I am struck too by the way the beginning and end of this passage make links with that most ancient of blessings, the one from Numbers 6. I give it in the version I learned, long ago: 

May the Lord bless you and keep you
May the Lord make his face to shine upon you, and be gracious unto you
May the Lord lift up the light of his countenance upon you, and give you his peace.

Christopher Southgate


Come, bless the Lord

Please read Psalm 134

This is the final Song of Ascent, those psalms that pilgrims may have sung as they approached Jerusalem or the Temple districts. It is an invitation to prayer addressed to those who stand by night in the house of the Lord. 

We are living in a kind of night now, as the pandemic eclipses life as it was before. What kinds of prayers are uttered in the night? Honest prayers. Vulnerable prayers. Prayers that groan or weep or wrestle. Prayers of gratitude. Prayers of earnest supplication. Real prayers.

The great gift of the psalms is that they invite and enable prayers we would not want heard in the light of day: earnest laments that explode with rage, tremble with fear or curse the source of our pain. We can even shake our fist towards God: Why have You allowed this to happen? God can hold it. It has all been prayed before. The relationship we are offered with the Holy is intimate and truthful; the veil of pretence has long been torn. And once we offer the raw pain of the real to the Source of our being, we may sense the quiet presence of the One whose love will not let us go.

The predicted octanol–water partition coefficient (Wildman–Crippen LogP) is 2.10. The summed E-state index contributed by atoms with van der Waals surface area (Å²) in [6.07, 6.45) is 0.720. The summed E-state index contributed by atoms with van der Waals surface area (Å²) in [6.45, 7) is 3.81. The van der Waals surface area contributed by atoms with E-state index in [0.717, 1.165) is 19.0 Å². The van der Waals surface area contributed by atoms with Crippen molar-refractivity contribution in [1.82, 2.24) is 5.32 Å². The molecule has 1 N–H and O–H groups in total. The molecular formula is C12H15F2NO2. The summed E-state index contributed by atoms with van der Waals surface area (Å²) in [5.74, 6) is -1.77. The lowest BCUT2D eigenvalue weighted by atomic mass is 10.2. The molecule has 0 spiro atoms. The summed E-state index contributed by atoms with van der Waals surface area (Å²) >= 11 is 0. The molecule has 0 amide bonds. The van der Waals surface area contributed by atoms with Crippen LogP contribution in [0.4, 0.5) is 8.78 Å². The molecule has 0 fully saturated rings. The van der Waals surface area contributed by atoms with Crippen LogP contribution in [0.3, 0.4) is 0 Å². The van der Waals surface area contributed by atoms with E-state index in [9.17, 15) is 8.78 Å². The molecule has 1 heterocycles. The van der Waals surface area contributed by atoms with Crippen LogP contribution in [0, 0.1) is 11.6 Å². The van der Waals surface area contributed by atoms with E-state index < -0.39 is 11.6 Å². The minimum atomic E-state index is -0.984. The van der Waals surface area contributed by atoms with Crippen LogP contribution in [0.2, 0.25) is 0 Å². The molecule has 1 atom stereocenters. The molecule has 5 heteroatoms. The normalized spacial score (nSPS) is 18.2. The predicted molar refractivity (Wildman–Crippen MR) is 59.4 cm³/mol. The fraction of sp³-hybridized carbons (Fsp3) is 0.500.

As the days and weeks of this pandemic unfold, our emotions may surprise us and our losses confound us. Our patience is tested; we come to the end of our ropes. We snap. We struggle. We give thanks for small mercies. Through it all, through the destabilising uncertainties and unsettling “new normal”, we can rely on the reality that God is. The earth may rock, the nations may roar, but God remains, steadfast and sure, ready to catch our tears and set us on our feet, steady and strengthened to do what must be done.